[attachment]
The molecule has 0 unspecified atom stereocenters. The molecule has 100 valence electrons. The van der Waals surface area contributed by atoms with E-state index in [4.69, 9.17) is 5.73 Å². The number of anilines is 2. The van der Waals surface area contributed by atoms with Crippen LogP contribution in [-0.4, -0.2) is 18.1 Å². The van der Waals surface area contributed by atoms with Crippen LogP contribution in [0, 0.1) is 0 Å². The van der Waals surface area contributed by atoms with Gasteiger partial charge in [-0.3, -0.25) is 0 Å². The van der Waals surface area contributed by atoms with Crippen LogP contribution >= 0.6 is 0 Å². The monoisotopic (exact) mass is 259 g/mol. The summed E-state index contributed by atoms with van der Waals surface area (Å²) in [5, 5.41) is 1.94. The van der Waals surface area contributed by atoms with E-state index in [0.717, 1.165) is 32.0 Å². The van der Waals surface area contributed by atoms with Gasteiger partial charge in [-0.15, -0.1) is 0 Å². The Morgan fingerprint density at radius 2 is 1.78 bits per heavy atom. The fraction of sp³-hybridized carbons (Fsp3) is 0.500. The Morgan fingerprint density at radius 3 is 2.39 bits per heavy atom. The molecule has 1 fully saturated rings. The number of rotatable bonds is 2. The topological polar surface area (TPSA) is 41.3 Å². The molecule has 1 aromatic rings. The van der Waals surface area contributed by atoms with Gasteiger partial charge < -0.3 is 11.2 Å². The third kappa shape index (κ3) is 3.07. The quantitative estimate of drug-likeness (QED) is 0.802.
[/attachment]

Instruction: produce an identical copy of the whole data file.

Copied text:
The molecule has 0 unspecified atom stereocenters. The molecule has 100 valence electrons. The van der Waals surface area contributed by atoms with E-state index in [4.69, 9.17) is 5.73 Å². The number of anilines is 2. The van der Waals surface area contributed by atoms with Crippen LogP contribution in [-0.4, -0.2) is 18.1 Å². The van der Waals surface area contributed by atoms with Crippen LogP contribution in [0, 0.1) is 0 Å². The van der Waals surface area contributed by atoms with Gasteiger partial charge in [-0.3, -0.25) is 0 Å². The van der Waals surface area contributed by atoms with Crippen LogP contribution >= 0.6 is 0 Å². The monoisotopic (exact) mass is 259 g/mol. The summed E-state index contributed by atoms with van der Waals surface area (Å²) in [5, 5.41) is 1.94. The van der Waals surface area contributed by atoms with E-state index in [0.717, 1.165) is 32.0 Å². The van der Waals surface area contributed by atoms with Gasteiger partial charge in [-0.15, -0.1) is 0 Å². The Morgan fingerprint density at radius 2 is 1.78 bits per heavy atom. The fraction of sp³-hybridized carbons (Fsp3) is 0.500. The Morgan fingerprint density at radius 3 is 2.39 bits per heavy atom. The molecule has 1 fully saturated rings. The number of rotatable bonds is 2. The topological polar surface area (TPSA) is 41.3 Å². The molecule has 1 aromatic rings. The van der Waals surface area contributed by atoms with Gasteiger partial charge < -0.3 is 11.2 Å². The third kappa shape index (κ3) is 3.07. The quantitative estimate of drug-likeness (QED) is 0.802.